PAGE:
- As a receiver, he shows a great understanding of when to leak out of the back-field, how to find the soft spot underneath the defense and where to settle down in coverage.

- Sells the screen well and has shown the ability to pick up big yardage on screen plays by letting his blocks set up in front of him

 

Murray, like most players drafted in the sixth round, is not without his warts. Like most tall running backs, he tends to run upright. If he isn’t getting his upper body down enough and squaring his shoulders when running forward, he presents a larger target, which allows opponents to get under his pads and stop his momentum. Obviously, that can be a bit problematic when running in close quarters against NFL defenders.

The other potential downside to running upright is increased injury risk. Not only do upright runners get chopped down by low tackles more easily, they leave their lower half exposed to big hits. DeMarco Murray’s history of ankle, foot, and knee woes serve as Exhibit A in the case against upright running style being good for a running back’s health.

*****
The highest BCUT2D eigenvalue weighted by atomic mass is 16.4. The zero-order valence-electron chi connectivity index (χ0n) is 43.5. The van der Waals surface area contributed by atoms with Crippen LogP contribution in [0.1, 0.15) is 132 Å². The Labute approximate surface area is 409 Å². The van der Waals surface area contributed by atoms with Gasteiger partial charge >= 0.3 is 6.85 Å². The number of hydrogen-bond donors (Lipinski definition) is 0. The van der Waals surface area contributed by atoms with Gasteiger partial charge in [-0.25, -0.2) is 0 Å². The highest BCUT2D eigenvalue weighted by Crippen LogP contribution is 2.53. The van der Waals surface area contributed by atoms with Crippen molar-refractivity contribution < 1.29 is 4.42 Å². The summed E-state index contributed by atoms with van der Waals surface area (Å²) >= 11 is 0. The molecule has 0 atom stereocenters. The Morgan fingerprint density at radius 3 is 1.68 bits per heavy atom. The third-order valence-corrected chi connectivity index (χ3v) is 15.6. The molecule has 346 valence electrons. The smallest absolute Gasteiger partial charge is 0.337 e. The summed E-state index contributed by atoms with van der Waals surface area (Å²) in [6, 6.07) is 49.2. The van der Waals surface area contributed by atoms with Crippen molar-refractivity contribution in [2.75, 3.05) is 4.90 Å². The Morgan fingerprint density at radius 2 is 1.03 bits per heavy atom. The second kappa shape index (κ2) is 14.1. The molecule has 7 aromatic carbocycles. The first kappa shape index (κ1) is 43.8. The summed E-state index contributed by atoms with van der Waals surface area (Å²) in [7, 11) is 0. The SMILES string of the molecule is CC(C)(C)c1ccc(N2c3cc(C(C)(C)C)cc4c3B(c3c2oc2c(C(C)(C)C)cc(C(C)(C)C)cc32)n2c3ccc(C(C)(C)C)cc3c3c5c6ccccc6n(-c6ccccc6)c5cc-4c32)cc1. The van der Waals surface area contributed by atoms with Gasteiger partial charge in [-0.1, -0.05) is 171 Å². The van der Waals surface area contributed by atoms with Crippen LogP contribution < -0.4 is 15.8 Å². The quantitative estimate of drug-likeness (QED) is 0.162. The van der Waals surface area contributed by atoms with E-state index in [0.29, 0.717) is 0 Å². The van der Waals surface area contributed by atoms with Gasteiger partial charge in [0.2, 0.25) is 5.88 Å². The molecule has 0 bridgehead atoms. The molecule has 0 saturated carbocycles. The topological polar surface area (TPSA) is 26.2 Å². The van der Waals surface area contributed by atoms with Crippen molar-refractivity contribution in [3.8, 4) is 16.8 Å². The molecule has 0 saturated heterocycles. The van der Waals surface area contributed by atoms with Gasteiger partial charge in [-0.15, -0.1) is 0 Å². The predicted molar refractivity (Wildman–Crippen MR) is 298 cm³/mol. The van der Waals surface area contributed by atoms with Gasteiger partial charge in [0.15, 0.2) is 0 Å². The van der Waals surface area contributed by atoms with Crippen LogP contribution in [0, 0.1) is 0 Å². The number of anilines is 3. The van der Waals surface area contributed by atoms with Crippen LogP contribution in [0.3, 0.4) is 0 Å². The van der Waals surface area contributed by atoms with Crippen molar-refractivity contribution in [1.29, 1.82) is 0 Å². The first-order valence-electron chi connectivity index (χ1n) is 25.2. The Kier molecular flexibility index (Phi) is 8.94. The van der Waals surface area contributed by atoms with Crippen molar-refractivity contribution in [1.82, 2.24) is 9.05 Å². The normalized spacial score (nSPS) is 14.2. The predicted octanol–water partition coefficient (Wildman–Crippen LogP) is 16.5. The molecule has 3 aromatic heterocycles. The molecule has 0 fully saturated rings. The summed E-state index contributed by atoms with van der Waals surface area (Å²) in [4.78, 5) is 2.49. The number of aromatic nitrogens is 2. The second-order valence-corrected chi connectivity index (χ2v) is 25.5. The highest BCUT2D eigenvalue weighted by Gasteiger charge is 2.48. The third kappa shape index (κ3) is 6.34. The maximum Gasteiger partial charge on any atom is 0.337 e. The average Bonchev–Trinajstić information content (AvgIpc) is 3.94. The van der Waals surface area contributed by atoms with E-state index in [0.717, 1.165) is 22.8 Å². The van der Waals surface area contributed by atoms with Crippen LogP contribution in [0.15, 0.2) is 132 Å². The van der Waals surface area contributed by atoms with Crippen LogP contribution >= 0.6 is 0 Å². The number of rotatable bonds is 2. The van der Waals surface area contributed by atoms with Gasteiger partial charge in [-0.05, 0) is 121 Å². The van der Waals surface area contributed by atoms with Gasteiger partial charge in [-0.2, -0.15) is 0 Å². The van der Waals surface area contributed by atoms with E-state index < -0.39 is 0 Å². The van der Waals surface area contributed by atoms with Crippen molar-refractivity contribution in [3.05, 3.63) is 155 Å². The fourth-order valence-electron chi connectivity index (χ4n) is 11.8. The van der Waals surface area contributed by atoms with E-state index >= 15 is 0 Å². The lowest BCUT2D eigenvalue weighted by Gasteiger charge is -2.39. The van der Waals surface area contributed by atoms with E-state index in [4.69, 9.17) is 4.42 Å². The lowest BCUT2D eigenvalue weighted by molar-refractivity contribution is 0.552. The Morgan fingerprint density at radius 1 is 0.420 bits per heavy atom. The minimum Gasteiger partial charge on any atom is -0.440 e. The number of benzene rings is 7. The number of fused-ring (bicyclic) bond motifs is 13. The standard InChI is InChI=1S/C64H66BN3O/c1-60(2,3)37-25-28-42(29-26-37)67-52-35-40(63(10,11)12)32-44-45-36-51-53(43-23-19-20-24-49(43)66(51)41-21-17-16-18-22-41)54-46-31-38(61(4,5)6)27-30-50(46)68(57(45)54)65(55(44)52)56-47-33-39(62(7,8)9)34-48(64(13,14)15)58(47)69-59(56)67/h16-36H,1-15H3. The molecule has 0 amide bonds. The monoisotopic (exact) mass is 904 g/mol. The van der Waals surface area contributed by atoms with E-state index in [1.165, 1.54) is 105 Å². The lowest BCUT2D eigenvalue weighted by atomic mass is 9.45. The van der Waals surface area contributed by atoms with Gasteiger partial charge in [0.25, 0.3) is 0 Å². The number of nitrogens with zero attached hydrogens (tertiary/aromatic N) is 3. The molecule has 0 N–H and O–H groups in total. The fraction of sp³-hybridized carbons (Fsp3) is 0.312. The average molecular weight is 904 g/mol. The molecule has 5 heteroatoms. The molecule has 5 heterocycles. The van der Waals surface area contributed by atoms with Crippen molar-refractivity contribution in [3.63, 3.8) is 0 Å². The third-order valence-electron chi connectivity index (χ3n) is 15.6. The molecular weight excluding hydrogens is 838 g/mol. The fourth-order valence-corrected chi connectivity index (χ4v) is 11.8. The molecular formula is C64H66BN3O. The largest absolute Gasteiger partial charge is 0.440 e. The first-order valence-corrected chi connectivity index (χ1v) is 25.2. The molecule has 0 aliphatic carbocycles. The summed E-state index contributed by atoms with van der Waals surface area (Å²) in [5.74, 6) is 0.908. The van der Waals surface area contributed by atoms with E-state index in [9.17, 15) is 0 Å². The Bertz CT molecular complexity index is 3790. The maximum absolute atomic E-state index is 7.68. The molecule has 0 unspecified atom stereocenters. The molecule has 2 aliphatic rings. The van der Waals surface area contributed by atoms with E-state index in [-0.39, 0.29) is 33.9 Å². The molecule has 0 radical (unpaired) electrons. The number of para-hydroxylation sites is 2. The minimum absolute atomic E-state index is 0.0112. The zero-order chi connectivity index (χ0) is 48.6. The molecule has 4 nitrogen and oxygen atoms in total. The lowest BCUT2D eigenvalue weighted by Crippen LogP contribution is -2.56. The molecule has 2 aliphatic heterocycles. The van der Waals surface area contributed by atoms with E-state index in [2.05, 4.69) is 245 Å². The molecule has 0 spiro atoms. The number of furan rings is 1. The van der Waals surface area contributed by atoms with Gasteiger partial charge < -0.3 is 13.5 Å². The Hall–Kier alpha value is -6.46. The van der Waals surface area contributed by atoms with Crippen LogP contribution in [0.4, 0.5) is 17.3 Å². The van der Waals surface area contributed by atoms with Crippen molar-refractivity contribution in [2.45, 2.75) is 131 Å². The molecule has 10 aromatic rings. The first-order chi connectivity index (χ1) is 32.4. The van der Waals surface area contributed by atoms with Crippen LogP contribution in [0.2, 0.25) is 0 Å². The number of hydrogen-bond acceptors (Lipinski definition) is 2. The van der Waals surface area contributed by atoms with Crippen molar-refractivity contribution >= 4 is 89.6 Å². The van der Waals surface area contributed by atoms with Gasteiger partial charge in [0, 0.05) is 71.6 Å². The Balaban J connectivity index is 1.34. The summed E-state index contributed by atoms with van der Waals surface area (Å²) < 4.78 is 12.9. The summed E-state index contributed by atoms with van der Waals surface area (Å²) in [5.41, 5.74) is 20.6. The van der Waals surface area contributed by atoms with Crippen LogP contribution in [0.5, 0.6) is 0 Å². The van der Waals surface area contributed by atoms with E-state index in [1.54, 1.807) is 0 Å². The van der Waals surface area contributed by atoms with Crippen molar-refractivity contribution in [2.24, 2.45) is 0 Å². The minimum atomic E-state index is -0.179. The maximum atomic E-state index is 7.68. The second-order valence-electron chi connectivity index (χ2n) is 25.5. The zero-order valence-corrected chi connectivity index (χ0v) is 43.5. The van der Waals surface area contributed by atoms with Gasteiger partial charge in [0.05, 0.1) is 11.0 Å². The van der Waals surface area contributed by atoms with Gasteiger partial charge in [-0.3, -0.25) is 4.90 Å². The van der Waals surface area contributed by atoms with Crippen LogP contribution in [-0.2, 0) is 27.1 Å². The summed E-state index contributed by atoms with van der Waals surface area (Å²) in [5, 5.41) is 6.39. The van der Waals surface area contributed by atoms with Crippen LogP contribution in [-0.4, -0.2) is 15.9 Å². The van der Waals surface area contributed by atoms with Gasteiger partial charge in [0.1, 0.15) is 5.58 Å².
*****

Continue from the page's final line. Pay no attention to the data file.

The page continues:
While the notion that upright runners are more susceptible to injury may be conjecture, it does heighten concern that Latavius could be an injury risk. He already missed his rookie season recovering from arthroscopic  ankle surgery, missed three games as a senior at UCF with a bruised shoulder, and tore his ACL and LCL while playing pick-up basketball before the 2009 season.

 

Is he a Good Fit in Oakland’s offense?

Reading that scouting report, it sure seems like Murray’s greatest strengths – vision, patience and recognition of cutback lanes, would be best utilized in a zone blocking scheme. That would be the same scheme the Raiders famously jettisoned prior to the start of the season, after Darren McFadden ran for an all time team worst 3.3 YPA (minimum 150 carries).

But just because Murray seems tailor made for the ZBS, I wouldn’t write off a back with his skills in any system, especially not the power run scheme implemented last season by Greg Olson.